A new study published in The Journal of Nutrition found that most women with gestational diabetes had adequate vitamin D status. Furthermore, if maternal multivitamin supplementation regimens were adhered to, newborn vitamin D status was not complicated by gestational diabetes.
In pregnancies complicated by gestational diabetes, vitamin D status of the newborn is often compromised. However, with high adherence to multivitamin use during pregnancy, blood vitamin D concentration of infants born to a mother with gestational diabetes is typically within the healthy sufficient range (>50 nmol/L). To date, the proportion of infants born to mothers with gestational diabetes with vitamin D blood levels within or above the suggested range has not been reported in Canada.
Canadian prenatal nutrition guidelines advise all women who could become pregnant or who are pregnant to take a multivitamin containing 400 IU vitamin D. This amount has also been shown to build vitamin D stores during infancy. However, guidelines for infant supplementation with vitamin D do not specifically address the needs of infants born to mothers with gestational diabetes.
To better understand the impact of a pregnancy complicated by gestational diabetes, researcher Hope Weiler (Health Canada) and colleagues (McGill University) assessed vitamin D status in infants of mothers with gestational diabetes, and compared vitamin D status in response to 400 vs. 1000 IU/day vitamin D supplementation in a subset of infants with low (<50 nmol/L) blood vitamin D levels.
Blood levels of vitamin D were measured in infants of mothers with gestational diabetes and categorized as deficient or adequate. Breastfed infants with blood vitamin D levels <50 nmol/L at birth were randomly assigned to 400 or 1000 IU/day of supplemental vitamin D. Blood levels of vitamin D were measured at baseline (<1 month) and 3, 6, and 12 months of age. The mean newborn blood vitamin D level was 46.6 nmol/L, with 15.3% < 30 nmol/l and 61.2% >40 nmol/L. Most infants that were randomly assigned to receive 400 or 1000 IU of supplemental vitamin D/day were breastfed to 3 months (79.9% and 75.0%, respectively). Mean infant blood vitamin D levels were higher in the 1000-IU/day group at 3 months, and although not different at 6 and 12 months, levels were maintained at >50nmol/L.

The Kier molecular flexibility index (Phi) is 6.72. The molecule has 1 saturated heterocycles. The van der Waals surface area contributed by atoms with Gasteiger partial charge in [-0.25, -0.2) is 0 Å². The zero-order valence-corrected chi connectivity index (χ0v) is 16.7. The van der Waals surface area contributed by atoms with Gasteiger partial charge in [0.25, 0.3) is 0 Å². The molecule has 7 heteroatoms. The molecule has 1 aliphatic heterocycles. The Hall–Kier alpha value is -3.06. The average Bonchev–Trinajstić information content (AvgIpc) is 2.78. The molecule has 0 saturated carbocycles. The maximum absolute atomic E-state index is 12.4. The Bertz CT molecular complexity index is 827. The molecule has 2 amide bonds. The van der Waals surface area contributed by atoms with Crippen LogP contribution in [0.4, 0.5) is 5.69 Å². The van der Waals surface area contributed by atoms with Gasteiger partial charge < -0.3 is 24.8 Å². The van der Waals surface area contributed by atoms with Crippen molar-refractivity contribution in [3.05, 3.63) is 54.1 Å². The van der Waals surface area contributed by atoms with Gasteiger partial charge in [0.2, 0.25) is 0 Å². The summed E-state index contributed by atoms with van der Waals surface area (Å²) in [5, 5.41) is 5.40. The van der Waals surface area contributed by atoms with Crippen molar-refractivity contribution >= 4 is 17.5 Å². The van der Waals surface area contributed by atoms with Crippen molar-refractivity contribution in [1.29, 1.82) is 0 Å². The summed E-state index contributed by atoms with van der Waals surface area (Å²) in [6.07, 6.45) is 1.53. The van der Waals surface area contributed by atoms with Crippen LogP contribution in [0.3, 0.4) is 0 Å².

In this study, infants of women with gestational diabetes had, on average, adequate vitamin D status. In those born with blood vitamin levels <50 nmol/L, vitamin D status was corrected by 3 months of age in response to 400 or 1000 IU/day of supplemental vitamin D. Collectively, study results suggest that newborn vitamin D status is not impacted in pregnancies complicated by gestational diabetes if maternal multivitamins are adhered to, and that neonatal response to supplementation with 400 IU/day is adequate. Thus, dietary guidance should continue to recommend that all women who could become pregnant take a multivitamin supplement and that breastfed infants receive 400 IU/day of supplemental vitamin D.
Hope A Weiler, Atheer Attar, Zahra Farahnak, Olusola F Sotunde, Maryam Razaghi, Nathalie Gharibeh, Ali Khamessan, Catherine A Vanstone, Vitamin D Status of Infants of Mothers with Gestational Diabetes: Status at Birth and a Randomized Controlled Trial of Vitamin D Supplementation across Infancy, The Journal of Nutrition, Volume 152, Issue 11, November 2022, Pages 2441–2450, https://doi.org/10.1093/jn/nxac194.
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